The uniqueness of each region and country influences the local dialect. This is true even among English-speaking countries. We all know how a lorry in the UK is called a truck in the US. However, the International Chamber of Commerce (ICC) has made sure that no such ambiguity exists when it comes to business. With this in mind, it came up with Incoterms to create a framework for international trade.
What are Incoterms?
Incoterms or ‘International Commercial Terms’ are guidelines & rules set by the ICC to clearly define the roles and responsibilities of the seller and the buyer under different logistical arrangements in international trade. This not only helps buyers and sellers clarify their doubts regarding the foregin trade contracts, but also carries business arrangements smoothly. Some of these Incoterms apply to any mode of transportation and some of them apply only to transportation across sea & inland waterways.
What is the purpose of Incoterms?
Incoterms are definitions and interpretations of commercial terms that are internationally accepted. It means that they are meant for use in contracts for the sale of goods. In international trade, Incoterms help define the responsibilities of the parties in terms of costs and risk. The shipping documents must, therefore, clearly state the Incoterms relevant to the transaction.
Who publishes Incoterm rules?
The ICC first compiled a list of Incoterms way back in 1936. The 100-year-old organisation has been updating it over the decades to make sure they remain relevant with changes in trade practices. Over the past few decades, there has been a revision of Incoterms coinciding with the first year of each decade: 1990, 2000, 2010. The latest version (Incoterms 2020) is in favor of the buyer and seller & is is expected to be in effect until December 2029.
Where are Incoterms used?
The incoterms are used by buyers and sellers to define their respective roles in the ownership, risk, and responsibilities in an international trade transaction process, including their shipping. These rules are also accepted by governments, international organisations, and legal authorities across the world, which makes it easier to implement the same in case of any dispute or settlement.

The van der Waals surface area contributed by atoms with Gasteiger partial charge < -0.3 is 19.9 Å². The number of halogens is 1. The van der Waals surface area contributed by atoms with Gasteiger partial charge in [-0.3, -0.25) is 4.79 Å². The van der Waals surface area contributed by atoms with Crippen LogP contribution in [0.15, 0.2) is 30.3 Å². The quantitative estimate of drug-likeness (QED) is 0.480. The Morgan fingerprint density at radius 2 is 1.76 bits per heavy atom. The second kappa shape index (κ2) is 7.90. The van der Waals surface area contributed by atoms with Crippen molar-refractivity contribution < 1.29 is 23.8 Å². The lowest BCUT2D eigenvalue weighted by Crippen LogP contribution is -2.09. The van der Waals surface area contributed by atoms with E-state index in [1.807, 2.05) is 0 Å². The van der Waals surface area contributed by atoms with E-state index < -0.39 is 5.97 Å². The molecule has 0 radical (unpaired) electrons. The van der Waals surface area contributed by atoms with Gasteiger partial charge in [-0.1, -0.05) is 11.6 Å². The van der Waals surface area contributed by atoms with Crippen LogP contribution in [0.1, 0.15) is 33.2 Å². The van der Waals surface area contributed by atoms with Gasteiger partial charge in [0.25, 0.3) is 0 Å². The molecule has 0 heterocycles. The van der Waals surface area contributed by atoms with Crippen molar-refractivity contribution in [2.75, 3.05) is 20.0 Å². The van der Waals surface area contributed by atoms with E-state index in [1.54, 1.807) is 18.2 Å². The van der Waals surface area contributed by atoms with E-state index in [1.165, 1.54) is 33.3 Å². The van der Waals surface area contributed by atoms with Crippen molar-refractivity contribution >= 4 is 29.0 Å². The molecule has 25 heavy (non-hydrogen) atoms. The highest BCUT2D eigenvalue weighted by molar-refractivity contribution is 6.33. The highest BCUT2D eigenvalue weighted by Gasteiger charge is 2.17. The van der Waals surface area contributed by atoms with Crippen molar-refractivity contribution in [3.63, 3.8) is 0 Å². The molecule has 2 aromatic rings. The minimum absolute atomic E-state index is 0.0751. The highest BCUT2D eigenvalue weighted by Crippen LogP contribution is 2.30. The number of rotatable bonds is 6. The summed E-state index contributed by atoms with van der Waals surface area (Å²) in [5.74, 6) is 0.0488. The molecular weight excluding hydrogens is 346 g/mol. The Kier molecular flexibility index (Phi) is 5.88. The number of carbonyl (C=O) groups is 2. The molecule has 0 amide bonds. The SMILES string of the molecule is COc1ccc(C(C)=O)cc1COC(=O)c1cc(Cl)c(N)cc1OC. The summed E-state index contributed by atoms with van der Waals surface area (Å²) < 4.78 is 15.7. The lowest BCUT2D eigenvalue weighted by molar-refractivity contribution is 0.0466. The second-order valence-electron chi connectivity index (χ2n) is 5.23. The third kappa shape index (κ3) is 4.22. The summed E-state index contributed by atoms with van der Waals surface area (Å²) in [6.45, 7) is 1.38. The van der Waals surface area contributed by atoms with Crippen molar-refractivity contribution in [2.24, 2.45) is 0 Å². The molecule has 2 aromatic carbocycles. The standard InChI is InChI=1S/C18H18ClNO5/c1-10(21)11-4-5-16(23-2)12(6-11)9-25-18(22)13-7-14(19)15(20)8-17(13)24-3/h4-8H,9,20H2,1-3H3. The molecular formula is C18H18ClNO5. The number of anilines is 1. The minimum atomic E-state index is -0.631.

How Incoterms help in International Trade?
The role of incoterms in international procurement and trade cannot be overemphasised. It is like a universal business language that is understood and accepted by everyone around the world. It reduces inconsistencies in language by standardising specific terms. It enables parties to use the international supply chain and reduces the chances of unfair trade practices by bringing more clarity to export transactions.
Incoterms 2020 – Difference from Past Incoterms
Incoterms 2020, the latest version, is available in print as well as the digital format in ICC’s new e-commerce platform. It will become applicable from 1st January 2020 and will apply to all contracts entered into after that date, unless the contract says anything to the contrary.
As expected, there are some additional benefits for those involved in international business in incoterms 2020. These become obvious when we compare the 2010 version with the latest one:
DAT ( Delivered at Terminal) has been changed to DPU (Delivery at Place Unloaded), removing the terminal reference and making it more general.
The insurance required under CIP (Carriage and Insurance Paid to) has been increased in Incoterms 2020.
Details of the precise allocation of costs between the buyer and the seller have been enhanced.
Incoterms 2020 addresses transport security and its costs, which was not mentioned earlier.
Situations, where the buyer or seller used their own transport instead of using a third-party carrier, were not considered until now. This has now been addressed.